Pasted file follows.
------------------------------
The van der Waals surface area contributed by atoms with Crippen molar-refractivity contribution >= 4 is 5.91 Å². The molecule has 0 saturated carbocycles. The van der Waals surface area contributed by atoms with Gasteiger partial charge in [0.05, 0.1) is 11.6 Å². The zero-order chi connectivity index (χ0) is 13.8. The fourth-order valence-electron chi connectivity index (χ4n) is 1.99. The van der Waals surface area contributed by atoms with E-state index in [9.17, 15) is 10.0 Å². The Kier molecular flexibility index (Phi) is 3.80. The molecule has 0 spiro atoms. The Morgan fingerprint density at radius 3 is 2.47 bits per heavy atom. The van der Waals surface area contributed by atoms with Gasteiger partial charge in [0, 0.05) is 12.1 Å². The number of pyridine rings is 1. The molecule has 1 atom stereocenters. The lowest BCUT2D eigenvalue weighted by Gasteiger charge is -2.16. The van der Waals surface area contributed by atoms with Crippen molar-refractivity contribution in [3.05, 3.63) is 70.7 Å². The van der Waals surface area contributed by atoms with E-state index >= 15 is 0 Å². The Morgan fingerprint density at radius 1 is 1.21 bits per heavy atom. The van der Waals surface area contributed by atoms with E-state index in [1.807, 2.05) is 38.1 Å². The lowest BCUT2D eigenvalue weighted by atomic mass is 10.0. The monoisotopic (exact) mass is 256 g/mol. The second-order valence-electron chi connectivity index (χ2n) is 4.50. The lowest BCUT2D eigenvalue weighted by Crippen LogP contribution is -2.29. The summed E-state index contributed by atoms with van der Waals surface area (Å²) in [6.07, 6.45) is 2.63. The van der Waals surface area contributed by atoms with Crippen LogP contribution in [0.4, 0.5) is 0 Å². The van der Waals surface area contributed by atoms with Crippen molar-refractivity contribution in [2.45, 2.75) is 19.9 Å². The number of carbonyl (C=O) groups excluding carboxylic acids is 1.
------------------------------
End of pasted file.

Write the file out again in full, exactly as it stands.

The van der Waals surface area contributed by atoms with Crippen molar-refractivity contribution >= 4 is 5.91 Å². The molecule has 0 saturated carbocycles. The van der Waals surface area contributed by atoms with Gasteiger partial charge in [0.05, 0.1) is 11.6 Å². The zero-order chi connectivity index (χ0) is 13.8. The fourth-order valence-electron chi connectivity index (χ4n) is 1.99. The van der Waals surface area contributed by atoms with E-state index in [9.17, 15) is 10.0 Å². The Kier molecular flexibility index (Phi) is 3.80. The molecule has 0 spiro atoms. The Morgan fingerprint density at radius 3 is 2.47 bits per heavy atom. The van der Waals surface area contributed by atoms with Gasteiger partial charge in [0, 0.05) is 12.1 Å². The number of pyridine rings is 1. The molecule has 1 atom stereocenters. The lowest BCUT2D eigenvalue weighted by Gasteiger charge is -2.16. The van der Waals surface area contributed by atoms with Crippen molar-refractivity contribution in [3.05, 3.63) is 70.7 Å². The van der Waals surface area contributed by atoms with E-state index >= 15 is 0 Å². The Morgan fingerprint density at radius 1 is 1.21 bits per heavy atom. The van der Waals surface area contributed by atoms with E-state index in [1.807, 2.05) is 38.1 Å². The lowest BCUT2D eigenvalue weighted by atomic mass is 10.0. The monoisotopic (exact) mass is 256 g/mol. The second-order valence-electron chi connectivity index (χ2n) is 4.50. The lowest BCUT2D eigenvalue weighted by Crippen LogP contribution is -2.29. The summed E-state index contributed by atoms with van der Waals surface area (Å²) in [6.07, 6.45) is 2.63. The van der Waals surface area contributed by atoms with Crippen LogP contribution in [0.4, 0.5) is 0 Å². The van der Waals surface area contributed by atoms with Crippen molar-refractivity contribution in [2.45, 2.75) is 19.9 Å². The number of carbonyl (C=O) groups excluding carboxylic acids is 1.